New ways of wishing 'gd Shbs'
It is 11 years since a number of Israeli rabbis came out against their followers using the internet, and at least half-a-decade since they attempted to ban internet-enabled mobile phones.
Their concerns centred on the potentially "corrupting" material available online: initially pornography but increasingly, as the internet evolved, issues of freedom of information and of thought. Suddenly, the internet hosted numerous forums on which charedim could anonymously share their doubts about theology and lifestyle, and the news sites that exposed the political manoeuvring animating the rabbinic courts.
But now it appears that there is a new threat, and that is the technology itself. Mobile phones are so addictive that it seems the Shabbat experience is being jeopardised.
Over the past couple of months, the Orthodox blogosphere has been buzzing about the phenomenon of American religious teens who openly confess to keeping what they call "Half Shabbos" - that is, using mobile phones to text on Shabbat, and perhaps also tweeting or posting on Facebook. They claim to consider social media part of their daily verbal communication and are so addicted that they feel they cannot socialise without it.
Texting teens say they remain on the ‘Shabbat spectrum’
Of course, there have always been rebellious Orthodox teens who break Shabbat, either as experimentation they grow out of, or paving their way to a secular adulthood. But this group - which reportedly spans the spectrum from
the modern Orthodox to charedim - seems
Once upon a time, the decision by a youth from an observant family to break Shabbat - to turn on a light, perhaps, or get into a car - was life-changing, and accompanied by a great deal of trepidation and guilt. These teens, however, openly discuss whether they keep "half-Shabbos" or "full Shabbos".
There is apparently no shame attached to this violation, at least among their peers (they may be less keen to confess to their parents). Yet texting and tweeting are by their very nature public activities, involving an audience, and even a time-stamp confirming to others that Shabbat has been broken.
Nor is this really a rebellion against their Orthodox identities because these teens have, with their "half-Shabbos" terminology, stretched the boundaries of the Orthodox fold. Yes, they may have sinned; but they still put themselves on the "Shabbat spectrum".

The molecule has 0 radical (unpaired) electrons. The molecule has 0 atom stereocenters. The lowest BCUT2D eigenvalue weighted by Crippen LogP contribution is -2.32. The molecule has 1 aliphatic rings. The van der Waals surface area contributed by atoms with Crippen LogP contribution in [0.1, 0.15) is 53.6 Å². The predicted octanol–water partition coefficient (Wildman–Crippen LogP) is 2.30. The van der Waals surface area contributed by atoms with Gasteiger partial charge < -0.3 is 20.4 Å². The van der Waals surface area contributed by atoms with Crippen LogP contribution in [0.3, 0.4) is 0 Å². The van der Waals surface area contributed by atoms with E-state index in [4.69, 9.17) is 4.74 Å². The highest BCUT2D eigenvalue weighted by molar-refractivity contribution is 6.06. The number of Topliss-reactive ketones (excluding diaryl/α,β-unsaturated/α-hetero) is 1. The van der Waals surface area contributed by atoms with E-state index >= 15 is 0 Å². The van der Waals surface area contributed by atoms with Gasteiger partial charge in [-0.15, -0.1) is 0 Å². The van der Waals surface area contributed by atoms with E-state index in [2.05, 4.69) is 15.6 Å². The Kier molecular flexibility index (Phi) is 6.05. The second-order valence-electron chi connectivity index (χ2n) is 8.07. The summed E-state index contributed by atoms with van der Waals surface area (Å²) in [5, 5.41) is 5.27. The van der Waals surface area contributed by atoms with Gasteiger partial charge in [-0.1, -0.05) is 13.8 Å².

This is not entirely unrealistic. All observant people are on a "shomer Shabbat" spectrum of sorts. No one, no matter how religious, keeps a "perfect" Shabbat and we all manage to explain away, in our minds, our own violations, whether it be pushing a pushchair (another very public act), tearing toilet paper or making tea the wrong way.
People are capable of living with contradictions and, once committed to an Orthodox lifestyle, few people think that their own particular Shabbat sin (or a sin of any kind, for that matter) removes them from the category of "observant".
So why is the "half-Shabbos" challenge any different? In communal eyes, there still are a few sins that drop you off the Shabbat spectrum altogether, usually sins that involve public actions and/or technology, such as driving or turning on a light. Certainly, few Orthodox adults are likely to be terribly sympathetic to their offspring texting on Shabbat.
Now it is possible that the Shabbat texting is nothing more than a teen activity, and that those engaging in it will grow out of it - in which case, "half Shabbos" will probably have very little impact on Orthodoxy in the long term. But it seems to me that teens today attach an importance to social media that even those in their 30s do not quite "get".
It is so integral to their young lives, and their friendships, that it is entirely possible they will continue to rely on it into adulthood. Technology has become so easily accessible that it is almost an extension of personality. I speak, therefore I text.
In that case, we may see over the coming couple of decades a segment of the observant community using technology, more or less openly, on Shabbat.
This would be an immense challenge to halachah; to the definition of the boundaries between the various Jewish denominations; and, most of all, to our experience of Shabbat - the one day of the week on which it is possible to "switch off" from the electronic world.
Addiction-forming texting and tweeting now show, more than ever, precisely why the refuge of Shabbat is needed. But be prepared: it's probably only a matter of time until we hear about the new wave of teenagers, those who keep "quarter Shabbos" - texting, tweeting and smoking - coming up against their peers who keep "three quarters Shabbos"- all of the above, but only on Friday nights.